The development of novel therapies aimed at tumors with RET alterations in non-small cell lung cancer and thyroid cancers sets the stage for a future tumor-agnostic role for this molecularly targeted approach.
The development of novel therapies aimed at tumors with RET alterations in non-small cell lung cancer (NSCLC) and thyroid cancers sets the stage for a future tumor-agnostic role for this molecularly targeted approach, according to Razelle Kurzrock, MD.
In 2020, the FDA approved the first 2 selective RET inhibitors, selpercatinib (Retevmo) and pralsetinib (Gavreto), for patients with NSCLC and radioactive iodinerefractory thyroid cancer harboring RET fusions and for RET-mutant medullary thyroid cancer (MTC).
In an interview with OncologyLive®, Kurzrock, an expert in molecularly targeted therapies, discussed the implications of these agents. She is the Murray Professor of Medicine, an associate director of clinical science, and director of the Center for Personalized Cancer Therapy at Moores Cancer Center at University of California, San Diego.
I think the impact is really important, both for lung cancer and for thyroid cancer, because it continues to drive the idea of how important genomic abnormalities are in cancer and that if we can target them, we can get much better responses than just giving drugs blindly. When we look at these responses, they’re really quite incredible. For both drugs, the responses are in the range of 70% [in treatment-naïve NSCLC and MTC], and many of the response are durable. We don’t even know the median duration of response, and many of the responses are ongoing at half a year and longer. These are very high response rates for drugs that are well tolerated.
When it comes to lung cancer, one argument is that RET fusions are found in only 1% or 2% of tumors, so why is this a big deal? But that’s exactly what people have to come to understand. We once had a dream that we were going to have a drug that would treat all lung cancers; we went through decades of looking for that miracle drug, and we couldn’t find it. The reason we didn’t f ind it is not because we didn’t look hard enough or didn’t have enough good drugs but because biologically it’s unlikely that any such drug exists. Even though we call lung cancer 1 disease, it’s made up of many subsets of disease, and the only way we can treat cancer is by identifying those subsets and treating them properly.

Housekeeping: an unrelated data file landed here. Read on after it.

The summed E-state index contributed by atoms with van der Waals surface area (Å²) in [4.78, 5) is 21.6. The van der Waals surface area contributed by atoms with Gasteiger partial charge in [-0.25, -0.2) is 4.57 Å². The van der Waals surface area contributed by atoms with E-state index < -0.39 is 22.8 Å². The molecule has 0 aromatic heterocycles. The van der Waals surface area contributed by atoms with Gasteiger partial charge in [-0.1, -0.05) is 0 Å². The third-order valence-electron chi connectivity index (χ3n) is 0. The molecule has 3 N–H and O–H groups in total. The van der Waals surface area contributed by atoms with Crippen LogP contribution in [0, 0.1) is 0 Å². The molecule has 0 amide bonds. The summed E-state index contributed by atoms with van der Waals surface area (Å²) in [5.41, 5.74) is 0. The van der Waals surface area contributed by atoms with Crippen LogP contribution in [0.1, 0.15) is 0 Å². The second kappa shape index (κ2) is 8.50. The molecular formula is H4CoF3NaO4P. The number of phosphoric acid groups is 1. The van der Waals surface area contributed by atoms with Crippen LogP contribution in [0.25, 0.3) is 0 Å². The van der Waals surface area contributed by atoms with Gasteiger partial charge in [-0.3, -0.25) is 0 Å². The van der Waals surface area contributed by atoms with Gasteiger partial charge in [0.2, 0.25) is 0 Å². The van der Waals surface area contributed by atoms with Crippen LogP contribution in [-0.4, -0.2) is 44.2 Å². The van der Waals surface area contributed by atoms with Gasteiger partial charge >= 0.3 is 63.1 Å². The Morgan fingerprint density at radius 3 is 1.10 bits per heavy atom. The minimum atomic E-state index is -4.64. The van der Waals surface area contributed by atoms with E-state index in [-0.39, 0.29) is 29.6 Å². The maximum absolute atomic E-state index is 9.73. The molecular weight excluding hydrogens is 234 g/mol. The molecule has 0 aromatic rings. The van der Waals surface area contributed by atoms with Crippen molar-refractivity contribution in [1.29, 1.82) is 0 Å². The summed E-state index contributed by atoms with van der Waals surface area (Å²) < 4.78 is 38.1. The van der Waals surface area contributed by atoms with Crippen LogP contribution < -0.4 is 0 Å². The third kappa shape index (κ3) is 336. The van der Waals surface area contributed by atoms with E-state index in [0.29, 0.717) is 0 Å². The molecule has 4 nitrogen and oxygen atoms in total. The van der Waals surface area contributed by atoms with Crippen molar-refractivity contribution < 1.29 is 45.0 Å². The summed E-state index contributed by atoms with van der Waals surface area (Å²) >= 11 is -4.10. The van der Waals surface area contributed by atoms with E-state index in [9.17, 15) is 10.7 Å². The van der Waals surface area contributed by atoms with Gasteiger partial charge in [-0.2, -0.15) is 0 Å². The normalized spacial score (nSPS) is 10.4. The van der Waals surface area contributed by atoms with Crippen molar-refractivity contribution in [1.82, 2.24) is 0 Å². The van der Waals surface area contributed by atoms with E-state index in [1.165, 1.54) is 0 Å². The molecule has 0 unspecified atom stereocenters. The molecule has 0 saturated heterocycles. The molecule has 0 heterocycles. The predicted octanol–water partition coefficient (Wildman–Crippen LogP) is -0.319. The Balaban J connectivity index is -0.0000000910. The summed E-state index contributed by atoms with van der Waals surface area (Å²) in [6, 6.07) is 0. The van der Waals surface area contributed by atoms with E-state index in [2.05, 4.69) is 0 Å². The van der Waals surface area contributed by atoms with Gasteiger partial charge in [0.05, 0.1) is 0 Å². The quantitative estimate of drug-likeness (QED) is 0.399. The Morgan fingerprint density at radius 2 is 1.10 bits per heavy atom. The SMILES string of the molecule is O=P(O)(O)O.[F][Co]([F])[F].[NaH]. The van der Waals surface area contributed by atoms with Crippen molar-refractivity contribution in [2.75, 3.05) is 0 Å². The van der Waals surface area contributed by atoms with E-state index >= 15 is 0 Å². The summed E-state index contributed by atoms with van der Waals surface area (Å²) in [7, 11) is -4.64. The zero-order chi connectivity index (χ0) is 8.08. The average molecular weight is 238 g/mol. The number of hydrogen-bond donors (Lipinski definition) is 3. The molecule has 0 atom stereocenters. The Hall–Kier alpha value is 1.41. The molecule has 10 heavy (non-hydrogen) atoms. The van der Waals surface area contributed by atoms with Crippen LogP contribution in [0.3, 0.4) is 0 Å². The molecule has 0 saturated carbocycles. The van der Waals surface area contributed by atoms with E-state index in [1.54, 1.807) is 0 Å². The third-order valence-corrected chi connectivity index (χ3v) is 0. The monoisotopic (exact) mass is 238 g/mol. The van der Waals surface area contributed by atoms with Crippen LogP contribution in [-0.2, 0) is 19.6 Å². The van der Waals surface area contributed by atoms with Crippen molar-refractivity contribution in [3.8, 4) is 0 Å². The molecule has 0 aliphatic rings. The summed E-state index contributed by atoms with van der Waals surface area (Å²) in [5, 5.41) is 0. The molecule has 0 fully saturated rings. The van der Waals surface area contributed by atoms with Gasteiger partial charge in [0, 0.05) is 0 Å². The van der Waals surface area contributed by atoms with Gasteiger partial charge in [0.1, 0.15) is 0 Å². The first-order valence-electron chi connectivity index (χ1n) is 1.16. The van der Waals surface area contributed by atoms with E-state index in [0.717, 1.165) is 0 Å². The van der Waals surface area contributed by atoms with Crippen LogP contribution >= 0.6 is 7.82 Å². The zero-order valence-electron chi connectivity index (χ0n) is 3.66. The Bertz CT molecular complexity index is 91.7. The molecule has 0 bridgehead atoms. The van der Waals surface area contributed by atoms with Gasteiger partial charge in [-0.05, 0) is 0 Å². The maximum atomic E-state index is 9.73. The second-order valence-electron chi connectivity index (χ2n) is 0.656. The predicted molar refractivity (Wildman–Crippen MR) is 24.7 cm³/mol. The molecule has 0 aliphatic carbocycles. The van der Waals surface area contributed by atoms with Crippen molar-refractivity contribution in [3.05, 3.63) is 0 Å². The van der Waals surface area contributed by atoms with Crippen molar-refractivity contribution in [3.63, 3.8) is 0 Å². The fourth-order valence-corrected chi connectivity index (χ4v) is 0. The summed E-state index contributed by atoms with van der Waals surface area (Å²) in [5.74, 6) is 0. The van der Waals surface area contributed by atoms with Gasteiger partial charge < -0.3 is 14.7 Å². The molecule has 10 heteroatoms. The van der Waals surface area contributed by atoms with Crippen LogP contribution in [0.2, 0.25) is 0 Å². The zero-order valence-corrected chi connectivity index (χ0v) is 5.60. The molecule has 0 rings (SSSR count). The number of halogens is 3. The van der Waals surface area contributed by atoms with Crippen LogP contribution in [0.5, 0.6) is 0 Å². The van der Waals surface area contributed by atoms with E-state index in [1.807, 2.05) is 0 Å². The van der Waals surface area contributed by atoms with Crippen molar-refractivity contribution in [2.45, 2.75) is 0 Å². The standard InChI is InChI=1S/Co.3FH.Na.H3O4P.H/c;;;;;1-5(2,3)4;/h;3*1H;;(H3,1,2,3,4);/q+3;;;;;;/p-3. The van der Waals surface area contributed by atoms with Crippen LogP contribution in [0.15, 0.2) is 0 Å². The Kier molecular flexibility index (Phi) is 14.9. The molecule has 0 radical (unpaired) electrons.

Even though this is a drug for only the 1% or 2%, we’re beginning to get a lot of those, and when you add them together, they make up a substantial fraction of the lung cancer population. We have 2% for RET, 4% for ALK, 10% for EGFR, 0.5% for NTRK—I could go on. We’re going to get to the point where we can identify what’s wrong with each patient’s lung cancer and give them the proper drug. We’re not there yet, but for probably 30% of lung cancers, we can identify something that is driving the cancer, and we have an FDA-approved drug for those patients. So these approvals are tremendously important.
This is a really important question, and the answer is absolutely yes. There’s every reason to believe that RET alterations, when they occur, drive a wide variety of cancers. We know that they occur not just in lung and thyroid cancers but also in other cancers. We already have templates to follow with NTRK fusions, which occur in just 0.3% of patients [all cancer types], but that didn’t stop us from developing 2 great drugs to treat those fusions. Even though RET alterations are rare, for patients who have them, the response to therapy could be incredible and durable.
I think the most pressing challenge is that it is a rare alteration and many doctors do not yet do genomic testing. RET as an individual mutation is rare, and that discourages from testing, but we have to look at the whole of what genomic sequencing can tell us now that we’re able to affect a substantial group of patients.